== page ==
Orange County, and cities within the 10-mile “Immediate Danger Zone,” lecture on safety precautions in case of “plume.” They educate us on evacuation routes and plans. Freeway closures. Home survival kits. Duct taped windows. Keeping reserve supplies of bottled water on hand, nonperishable food items etc, in case the city “locks down.”
We’re instructed to have special emergency-band radios at home.
Every month there are SONGS emergency siren test-warnings throughout the city.
The “science” of nuclear power generation is not why we have a countywide SONGS preparedness system in place – and regularly tested.
Rather, that a surprise ‘chink’ / ‘hiccup’ (their words), somewhere within
SONGS plumbing network, combined with human error, fails.
Nuclear science is not NRC’s, or SONGS concern here.
Everyone is comfortable with the science.
Rather it’s the aged, troubled facility, and ongoing labor-management distrust of one another. The debates are heated, and unsettling.
Commenter: 3.) The catastrophe at Chernobyl is without a doubt one of the worst disasters to befall ANY industry, and will always be a skeleton in the nuclear industry’s closet. However, Chernobyl happened for reasons that were predominantly attributable to the Soviet Government’s nearing collapse, improper action by operators in the control room, a lack of a safety culture around the entire Soviet nuclear program, and to horrid design flaws in the Soviet RBMK reactor. The RBMK (Chernobyl reactor) has individual pressure tubes, whereas a U.S. nuclear reactor has all its fuel centrally located in a containment vessel. In the U.S., our reactors have pressure vessels/containment vessels that allow for safety features to be applied to a singular, contained fuel area. The RBMK at Chernobyl did not have this feature and thus, a fire occurred and burned a hole in the roof of the reactor building. SNF: Nuclear power is the world’s largest provider of CO2-free energy.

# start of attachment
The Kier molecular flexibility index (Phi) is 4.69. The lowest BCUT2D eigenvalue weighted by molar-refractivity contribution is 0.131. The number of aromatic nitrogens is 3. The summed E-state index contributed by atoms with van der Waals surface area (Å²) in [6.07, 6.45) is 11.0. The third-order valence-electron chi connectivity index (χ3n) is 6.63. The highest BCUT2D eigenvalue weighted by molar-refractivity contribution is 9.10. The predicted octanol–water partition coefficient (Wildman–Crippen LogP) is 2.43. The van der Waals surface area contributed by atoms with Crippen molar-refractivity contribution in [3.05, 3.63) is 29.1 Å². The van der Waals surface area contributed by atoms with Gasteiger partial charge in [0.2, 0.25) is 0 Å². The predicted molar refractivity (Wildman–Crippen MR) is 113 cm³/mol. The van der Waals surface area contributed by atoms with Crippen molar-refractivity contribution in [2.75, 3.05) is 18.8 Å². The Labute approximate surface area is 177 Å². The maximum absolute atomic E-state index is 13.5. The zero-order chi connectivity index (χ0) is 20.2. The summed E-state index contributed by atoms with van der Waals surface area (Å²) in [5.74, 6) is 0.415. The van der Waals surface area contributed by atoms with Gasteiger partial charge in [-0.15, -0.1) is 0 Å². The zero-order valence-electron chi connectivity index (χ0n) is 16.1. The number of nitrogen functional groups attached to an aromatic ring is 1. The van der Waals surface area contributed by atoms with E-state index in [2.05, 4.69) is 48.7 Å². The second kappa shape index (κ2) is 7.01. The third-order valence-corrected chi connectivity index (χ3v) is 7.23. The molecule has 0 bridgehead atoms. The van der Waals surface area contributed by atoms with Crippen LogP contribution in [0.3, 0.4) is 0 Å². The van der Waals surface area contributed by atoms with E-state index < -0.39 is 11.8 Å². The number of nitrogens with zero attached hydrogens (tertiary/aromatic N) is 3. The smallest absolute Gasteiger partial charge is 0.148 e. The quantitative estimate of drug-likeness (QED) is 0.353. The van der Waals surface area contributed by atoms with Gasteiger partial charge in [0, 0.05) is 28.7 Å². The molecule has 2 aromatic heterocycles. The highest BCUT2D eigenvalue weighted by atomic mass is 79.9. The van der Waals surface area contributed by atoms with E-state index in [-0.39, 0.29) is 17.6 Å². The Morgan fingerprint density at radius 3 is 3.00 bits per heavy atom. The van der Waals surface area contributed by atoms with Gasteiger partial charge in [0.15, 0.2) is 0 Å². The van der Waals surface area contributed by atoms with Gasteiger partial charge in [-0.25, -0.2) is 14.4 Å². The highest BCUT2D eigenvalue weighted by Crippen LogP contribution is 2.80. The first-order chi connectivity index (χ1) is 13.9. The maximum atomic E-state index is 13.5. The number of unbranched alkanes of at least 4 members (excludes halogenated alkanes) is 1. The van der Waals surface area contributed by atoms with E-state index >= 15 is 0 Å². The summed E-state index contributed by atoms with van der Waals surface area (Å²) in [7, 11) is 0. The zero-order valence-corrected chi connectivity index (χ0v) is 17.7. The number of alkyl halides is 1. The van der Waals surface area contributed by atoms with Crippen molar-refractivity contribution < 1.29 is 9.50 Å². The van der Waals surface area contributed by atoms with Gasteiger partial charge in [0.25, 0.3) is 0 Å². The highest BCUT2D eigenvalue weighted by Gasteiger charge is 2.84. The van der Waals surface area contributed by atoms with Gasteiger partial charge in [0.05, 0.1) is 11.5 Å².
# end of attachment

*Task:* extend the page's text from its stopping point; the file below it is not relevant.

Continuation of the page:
Collamer: I know about Chernobyl.
Thankfully, we don’t have that faulty design.
What we do have is a plant designed to be mothballed in 2013 that Edison has lobbied to have extend to 2020 and beyond.
No one at SONGS argues the point – SONGS is old technology.
Designed in the late 50’s, constructed throughout the 60’s, it was finally fired up in the early 70’s. If we were talking a cotton-mill instead of a nuclear generating plant, “old” would not be a problem.
A 1972 Chrysler was great in 72. Would you buy one today?
The problem with SONGS is not the science. It’s age.
The problem is with Edison not living up to its promise to decommission SONGS according to its original end-date.
According to NRC, SONGS is the most troubled nuke-plant in the US by a wide margin.
What’s in question, is an old facility, struggling to support nuclear generation. A dangerous equation.
Commenter: 4.) I disagree with the statement: “Generating nuclear power is mathematical guesswork, based on best-guess scientific assumptions.” Compelling how “guesswork” in the 50-year history of U.S. civil nuclear power production has not seen one person killed or hindered from a nuclear event like Chernobyl. NOT ONE PERSON!!! A safety record like that is unparalleled in any aspect of commercial power production– a safety record like that is unparalleled in ANY large-scale industry ever! “Guesswork” doesn’t yield results like +90% capacity factors amongst most of the U.S. nuclear fleet, 24/7 base-load electricity generation in the 1,000MWe-range, precisely calculated refueling outages that beat all other forms of energy in terms of down-time, and in-core geometry and fission economics that can be adjusted in micro-seconds to change the fission-product ratio to the operator’s needs. There is absolutely no “guesswork” in the nuclear industry, sir.
Collamer: You really must attend our next SONGS / NRC public hearing, and listen to SONGS’ management debate SONGS’ NRC-overseers.
And of course there’s guess work – in every industry.
There’s guess work at the highest levels of medicine.
That’s why they call it, “a practice.”
Nuclear energy is an evolving science.
Nothing on the planet is stet.
The first time we exploded a nuclear bomb, it was labeled, a “test.”
Why call it a “test,” if scientists in charge knew what the results would be?